The groups that pushed through constitutional amendments to end gerrymandering in Florida and then successfully sued the Legislature to have the Legislature’s set of redistricting maps thrown out a decade or so ago, are asking lawmakers to sign a pledge assuring an open, fair, and legally compliant effort this time.
They vowed to go to court if necessary to ensure that happens for the upcoming redistricting process, which will result in new district maps for the 2022 elections. The groups were successful in 2012 when they got the court to demand Florida go back to the drawing board.
Democratic Sen. Annette Taddeo of Miami on Thursday became the first to sign the pledge, at a media conference arranged on Zoom by FairDistricts Now, the League of Women Voters of Florida and other groups.
“In 2012, the Legislature proclaimed that, ‘well, now it’s in the constitution, we’re going to require our members to really comply with the fair districts amendments and we’re going to have an open, and transparent, and interactive, and fair redistricting process.’ Well, we all know that didn’t happen,” said Ellen Freidin, CEO and general counsel for FairDistricts Now.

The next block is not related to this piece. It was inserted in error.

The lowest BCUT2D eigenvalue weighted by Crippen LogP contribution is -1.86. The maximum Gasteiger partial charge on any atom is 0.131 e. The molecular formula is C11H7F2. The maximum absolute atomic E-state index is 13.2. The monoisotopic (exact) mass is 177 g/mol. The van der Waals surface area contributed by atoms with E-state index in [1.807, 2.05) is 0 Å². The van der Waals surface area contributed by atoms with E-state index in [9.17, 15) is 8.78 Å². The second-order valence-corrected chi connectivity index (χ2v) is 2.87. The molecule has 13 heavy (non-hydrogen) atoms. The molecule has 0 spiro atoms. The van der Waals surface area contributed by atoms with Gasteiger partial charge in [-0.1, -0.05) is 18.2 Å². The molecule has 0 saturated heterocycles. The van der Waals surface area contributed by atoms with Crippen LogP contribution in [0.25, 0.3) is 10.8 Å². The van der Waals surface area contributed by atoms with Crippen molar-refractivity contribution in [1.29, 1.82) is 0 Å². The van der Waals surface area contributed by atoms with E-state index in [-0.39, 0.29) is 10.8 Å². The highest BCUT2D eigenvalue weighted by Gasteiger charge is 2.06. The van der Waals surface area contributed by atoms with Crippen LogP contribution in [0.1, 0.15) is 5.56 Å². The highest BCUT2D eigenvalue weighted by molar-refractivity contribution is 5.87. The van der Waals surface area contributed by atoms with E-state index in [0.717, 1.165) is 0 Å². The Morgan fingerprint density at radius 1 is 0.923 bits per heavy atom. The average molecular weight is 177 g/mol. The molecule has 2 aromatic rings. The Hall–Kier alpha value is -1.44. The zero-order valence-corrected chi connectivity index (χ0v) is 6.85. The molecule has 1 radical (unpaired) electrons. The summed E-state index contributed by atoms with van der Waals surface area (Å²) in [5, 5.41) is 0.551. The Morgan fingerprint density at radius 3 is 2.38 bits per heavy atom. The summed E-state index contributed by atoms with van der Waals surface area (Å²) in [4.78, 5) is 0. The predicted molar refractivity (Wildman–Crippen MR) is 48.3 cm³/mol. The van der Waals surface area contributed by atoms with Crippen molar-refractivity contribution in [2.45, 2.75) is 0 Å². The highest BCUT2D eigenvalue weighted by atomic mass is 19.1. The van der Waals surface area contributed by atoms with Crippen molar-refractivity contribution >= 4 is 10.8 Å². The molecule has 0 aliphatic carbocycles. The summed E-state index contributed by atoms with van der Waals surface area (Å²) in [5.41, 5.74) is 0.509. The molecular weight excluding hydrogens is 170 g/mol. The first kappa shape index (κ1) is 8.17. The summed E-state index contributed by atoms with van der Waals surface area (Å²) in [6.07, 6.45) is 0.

“In fact the legislative leadership engaged in a conspiracy with political operatives to draw maps that favored the controlling party, and they were surreptitiously slipped into the legislative process in an effort to try and keep that from the public,” Freidin continued.
It’s a new decade, with a new chance to do it legally, offered Freidin, League of Women Voters of Florida President Patricia Brigham, and others Thursday.
The U.S. Census Bureau has completed the 2020 census, though the new population counts are expected to be coming out later. Those numbers will define population patterns behind the redistricting of Florida’s congressional and state legislative districts before the 2022 elections.
Thus, Freidin, Brigham, and representatives of All on the Line and Florida Rising announced Thursday they were forming the Fair Districts Coalition to push for an open process and to engage Florida residents to do the same.
They vowed to do whatever necessary to make sure the fair districts amendments are followed, including going back to court.
“It’s way too early to know, and we have great hope and want to have confidence that the Legislature is going to do the right thing this time,” Freidin said.
They pledged they will be asking every lawmaker to sign a pledge to follow the fair district provisions within the constitution, to “end map manipulation,” and to commit to drawing district lines “without intent to favor or disfavor a political party or incumbent, or diminish the voting rights of Florida’s racial and language minorities.”
Katie Vicsik, Florida State Director for All on the Line, said the coalition will publish, on the coalition’s website, the status of legislators who have or have not signed the pledge.
“We promise all Floridians that we will be following up with all legislators to make sure this process is fair and transparent,” Brigham said.